Behold then, the same fundamental design but sporting wider pages, more flowing text, larger images and more tweaks to come. Those with wide screens or even just plain old rectangular ones should be rather pleased – do let me know your thoughts in comments.

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Slow Web

While combing through my WordPress dashboard this morning I was pointed by Matt in the direction of Jack Cheng’s article on The Slow Web.

The concept really captured my imagination; struggling in the present day and age to keep up with the ever increasing demand both to consume and generate online content I regularly find myself simply desiring escape rather than engagement as the agony of deciding often seems worse then the effort of doing.

By adopting a “batch, refine and consume at leisure” approach it genuinely seems that not only will the pressure to keep up dwindle but that quality and enjoyment will rise at the same time.

Take blogging. I’ve posted in the past about getting my blogging back on track but evidently this hasn’t happened. It’s not for lack of material, or indeed motivation, but the simply overwhelming number of possibilities and equivalent perceived value attached to each prevent suitable desire being channelled into the generation of even one finished item.

Speaking at WordCamp in Manchester three years ago I proposed a solution to this which, in retrospect, I believe was wrong. I stated that as the web sped up, our time available to each task was smaller and thus we should leverage the fast tools available to us (phones, cameras, GPS tracking) and push or pull all of this content automatically into a location (such as a blog) that used to require time, labour and love to maintain, thereby bolstering our web presence and preventing personal burn out.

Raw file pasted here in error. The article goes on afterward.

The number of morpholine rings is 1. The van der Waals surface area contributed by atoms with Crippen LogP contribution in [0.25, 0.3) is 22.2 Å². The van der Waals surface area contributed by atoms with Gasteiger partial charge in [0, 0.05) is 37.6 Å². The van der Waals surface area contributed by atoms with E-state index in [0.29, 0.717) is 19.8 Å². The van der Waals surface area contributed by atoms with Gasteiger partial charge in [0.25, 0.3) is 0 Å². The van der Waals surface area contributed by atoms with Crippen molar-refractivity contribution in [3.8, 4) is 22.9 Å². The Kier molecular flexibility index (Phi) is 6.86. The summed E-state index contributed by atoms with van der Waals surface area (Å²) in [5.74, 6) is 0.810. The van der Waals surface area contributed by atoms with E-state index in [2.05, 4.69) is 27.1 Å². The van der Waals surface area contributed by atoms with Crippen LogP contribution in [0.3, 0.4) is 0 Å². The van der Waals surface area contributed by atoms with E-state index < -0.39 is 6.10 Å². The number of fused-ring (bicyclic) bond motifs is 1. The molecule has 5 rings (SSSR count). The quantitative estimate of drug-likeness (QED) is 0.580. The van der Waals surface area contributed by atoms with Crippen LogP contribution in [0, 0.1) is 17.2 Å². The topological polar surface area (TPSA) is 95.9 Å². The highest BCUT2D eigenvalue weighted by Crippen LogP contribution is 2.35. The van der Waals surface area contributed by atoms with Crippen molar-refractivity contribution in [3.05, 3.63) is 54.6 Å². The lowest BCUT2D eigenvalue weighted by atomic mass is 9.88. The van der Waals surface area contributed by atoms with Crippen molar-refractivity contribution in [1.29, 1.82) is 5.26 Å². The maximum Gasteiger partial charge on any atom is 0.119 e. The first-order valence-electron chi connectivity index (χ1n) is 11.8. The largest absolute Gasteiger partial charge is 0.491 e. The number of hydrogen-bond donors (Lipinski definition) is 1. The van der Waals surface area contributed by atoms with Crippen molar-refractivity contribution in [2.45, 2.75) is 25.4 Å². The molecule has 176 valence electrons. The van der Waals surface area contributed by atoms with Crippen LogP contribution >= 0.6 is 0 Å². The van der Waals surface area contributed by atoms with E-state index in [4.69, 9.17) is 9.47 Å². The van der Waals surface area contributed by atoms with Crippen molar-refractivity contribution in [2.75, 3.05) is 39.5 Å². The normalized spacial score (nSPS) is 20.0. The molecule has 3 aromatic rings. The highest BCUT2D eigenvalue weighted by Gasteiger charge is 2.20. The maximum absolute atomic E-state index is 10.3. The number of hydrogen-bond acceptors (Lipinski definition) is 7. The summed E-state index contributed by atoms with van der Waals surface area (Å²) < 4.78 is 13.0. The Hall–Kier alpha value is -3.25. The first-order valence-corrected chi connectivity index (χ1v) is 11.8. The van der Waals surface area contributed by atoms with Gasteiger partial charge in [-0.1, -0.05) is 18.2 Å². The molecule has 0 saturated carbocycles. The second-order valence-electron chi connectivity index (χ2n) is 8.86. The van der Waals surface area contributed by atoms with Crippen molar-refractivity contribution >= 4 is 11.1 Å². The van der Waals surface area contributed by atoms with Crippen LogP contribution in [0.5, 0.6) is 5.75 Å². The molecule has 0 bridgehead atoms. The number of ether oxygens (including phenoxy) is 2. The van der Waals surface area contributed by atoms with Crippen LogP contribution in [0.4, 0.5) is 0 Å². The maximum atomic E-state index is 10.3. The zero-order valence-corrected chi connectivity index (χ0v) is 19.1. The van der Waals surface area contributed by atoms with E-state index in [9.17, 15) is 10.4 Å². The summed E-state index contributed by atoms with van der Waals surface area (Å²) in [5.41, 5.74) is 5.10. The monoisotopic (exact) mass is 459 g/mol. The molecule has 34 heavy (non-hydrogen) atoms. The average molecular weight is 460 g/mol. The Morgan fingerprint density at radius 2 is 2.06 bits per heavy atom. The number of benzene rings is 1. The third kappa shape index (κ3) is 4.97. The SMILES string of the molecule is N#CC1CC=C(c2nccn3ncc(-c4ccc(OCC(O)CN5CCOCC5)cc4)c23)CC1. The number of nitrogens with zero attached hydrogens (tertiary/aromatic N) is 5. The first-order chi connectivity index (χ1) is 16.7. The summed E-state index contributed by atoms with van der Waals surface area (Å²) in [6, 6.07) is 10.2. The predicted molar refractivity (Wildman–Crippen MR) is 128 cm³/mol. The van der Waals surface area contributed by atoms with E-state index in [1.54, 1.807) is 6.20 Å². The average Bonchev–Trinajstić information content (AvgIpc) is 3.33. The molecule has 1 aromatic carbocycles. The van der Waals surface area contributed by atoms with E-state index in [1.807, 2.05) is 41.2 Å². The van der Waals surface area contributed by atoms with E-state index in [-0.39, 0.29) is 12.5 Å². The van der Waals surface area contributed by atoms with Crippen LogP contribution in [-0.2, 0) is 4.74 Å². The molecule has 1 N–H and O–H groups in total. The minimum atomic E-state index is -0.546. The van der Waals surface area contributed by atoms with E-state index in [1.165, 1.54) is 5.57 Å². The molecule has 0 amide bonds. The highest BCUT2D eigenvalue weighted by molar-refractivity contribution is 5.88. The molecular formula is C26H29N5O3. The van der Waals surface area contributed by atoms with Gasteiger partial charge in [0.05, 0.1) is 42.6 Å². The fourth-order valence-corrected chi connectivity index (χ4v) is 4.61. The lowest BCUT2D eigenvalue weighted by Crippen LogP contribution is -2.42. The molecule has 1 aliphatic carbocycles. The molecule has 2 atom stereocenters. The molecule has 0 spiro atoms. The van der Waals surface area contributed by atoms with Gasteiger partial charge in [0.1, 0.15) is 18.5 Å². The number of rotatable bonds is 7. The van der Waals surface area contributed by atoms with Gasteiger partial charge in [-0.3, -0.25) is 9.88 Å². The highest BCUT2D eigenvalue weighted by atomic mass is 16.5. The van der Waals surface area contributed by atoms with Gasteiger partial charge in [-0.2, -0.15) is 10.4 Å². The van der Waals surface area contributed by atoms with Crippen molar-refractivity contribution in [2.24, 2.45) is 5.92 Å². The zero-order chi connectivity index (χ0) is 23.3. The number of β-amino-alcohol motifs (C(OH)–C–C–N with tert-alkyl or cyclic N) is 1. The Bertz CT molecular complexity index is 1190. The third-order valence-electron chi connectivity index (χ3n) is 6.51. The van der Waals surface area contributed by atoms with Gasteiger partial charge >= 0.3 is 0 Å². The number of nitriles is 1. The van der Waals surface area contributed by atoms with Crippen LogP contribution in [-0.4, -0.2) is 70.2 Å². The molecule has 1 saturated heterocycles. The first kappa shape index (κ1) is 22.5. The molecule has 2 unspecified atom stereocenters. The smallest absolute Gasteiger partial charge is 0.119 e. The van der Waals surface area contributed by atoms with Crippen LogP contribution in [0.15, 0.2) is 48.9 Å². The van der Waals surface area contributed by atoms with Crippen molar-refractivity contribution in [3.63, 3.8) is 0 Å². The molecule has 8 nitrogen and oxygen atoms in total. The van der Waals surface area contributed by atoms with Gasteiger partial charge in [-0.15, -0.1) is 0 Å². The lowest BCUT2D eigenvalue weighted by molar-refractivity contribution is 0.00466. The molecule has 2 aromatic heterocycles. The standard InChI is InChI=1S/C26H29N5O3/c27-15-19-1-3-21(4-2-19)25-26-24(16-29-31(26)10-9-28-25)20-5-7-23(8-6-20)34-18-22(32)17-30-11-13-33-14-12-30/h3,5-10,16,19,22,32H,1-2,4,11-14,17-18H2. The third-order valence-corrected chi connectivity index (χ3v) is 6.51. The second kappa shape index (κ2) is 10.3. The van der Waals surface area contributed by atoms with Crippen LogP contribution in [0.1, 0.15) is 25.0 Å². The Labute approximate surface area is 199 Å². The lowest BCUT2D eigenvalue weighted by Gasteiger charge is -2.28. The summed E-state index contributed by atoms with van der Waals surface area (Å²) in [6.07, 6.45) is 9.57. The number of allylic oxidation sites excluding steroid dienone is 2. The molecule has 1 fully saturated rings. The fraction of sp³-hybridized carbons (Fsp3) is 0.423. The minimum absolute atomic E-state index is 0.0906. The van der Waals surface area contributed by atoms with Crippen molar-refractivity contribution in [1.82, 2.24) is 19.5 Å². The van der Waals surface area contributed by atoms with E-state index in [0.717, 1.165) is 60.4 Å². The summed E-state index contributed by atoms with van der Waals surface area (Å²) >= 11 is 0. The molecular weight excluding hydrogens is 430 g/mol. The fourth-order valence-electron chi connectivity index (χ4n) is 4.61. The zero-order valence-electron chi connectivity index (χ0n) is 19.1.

The sad thing is, this approach is a fraud, a cheap imitation. After all, the nature lover desires not to merely see the sunset and the fact I was there but to catch a glimpse of the poetic thoughts that may have passed through my mind as I gazed upon the vista and compare them to his or her own.

I’m not sure these thoughts and ideas translate easily into a course of action but perhaps that’s the point; given the time and space to merely think, positive and decisive action will surely follow.

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Akismet for Zenphoto Fixed